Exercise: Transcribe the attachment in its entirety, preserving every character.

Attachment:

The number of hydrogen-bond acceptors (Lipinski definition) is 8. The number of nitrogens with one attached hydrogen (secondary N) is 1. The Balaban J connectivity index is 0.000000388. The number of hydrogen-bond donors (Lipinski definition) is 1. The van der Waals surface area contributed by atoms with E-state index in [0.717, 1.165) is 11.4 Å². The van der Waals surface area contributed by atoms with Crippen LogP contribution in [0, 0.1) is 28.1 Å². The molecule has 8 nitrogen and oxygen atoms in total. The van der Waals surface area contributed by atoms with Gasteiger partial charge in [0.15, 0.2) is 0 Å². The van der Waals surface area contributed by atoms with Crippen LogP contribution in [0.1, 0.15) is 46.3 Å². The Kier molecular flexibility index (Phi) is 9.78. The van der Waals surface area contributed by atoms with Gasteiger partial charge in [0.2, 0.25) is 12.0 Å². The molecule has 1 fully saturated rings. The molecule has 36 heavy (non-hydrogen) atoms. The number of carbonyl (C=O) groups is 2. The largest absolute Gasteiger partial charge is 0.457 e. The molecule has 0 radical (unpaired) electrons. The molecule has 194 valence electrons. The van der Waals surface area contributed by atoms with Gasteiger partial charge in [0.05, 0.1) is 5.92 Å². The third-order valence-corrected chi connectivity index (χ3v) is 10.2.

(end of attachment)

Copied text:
The number of hydrogen-bond acceptors (Lipinski definition) is 8. The number of nitrogens with one attached hydrogen (secondary N) is 1. The Balaban J connectivity index is 0.000000388. The number of hydrogen-bond donors (Lipinski definition) is 1. The van der Waals surface area contributed by atoms with E-state index in [0.717, 1.165) is 11.4 Å². The van der Waals surface area contributed by atoms with Crippen LogP contribution in [0, 0.1) is 28.1 Å². The molecule has 8 nitrogen and oxygen atoms in total. The van der Waals surface area contributed by atoms with Gasteiger partial charge in [0.15, 0.2) is 0 Å². The van der Waals surface area contributed by atoms with Crippen LogP contribution in [0.1, 0.15) is 46.3 Å². The Kier molecular flexibility index (Phi) is 9.78. The van der Waals surface area contributed by atoms with Gasteiger partial charge in [0.2, 0.25) is 12.0 Å². The molecule has 1 fully saturated rings. The molecule has 36 heavy (non-hydrogen) atoms. The number of carbonyl (C=O) groups is 2. The largest absolute Gasteiger partial charge is 0.457 e. The molecule has 0 radical (unpaired) electrons. The molecule has 194 valence electrons. The van der Waals surface area contributed by atoms with Gasteiger partial charge in [0.05, 0.1) is 5.92 Å². The third-order valence-corrected chi connectivity index (χ3v) is 10.2.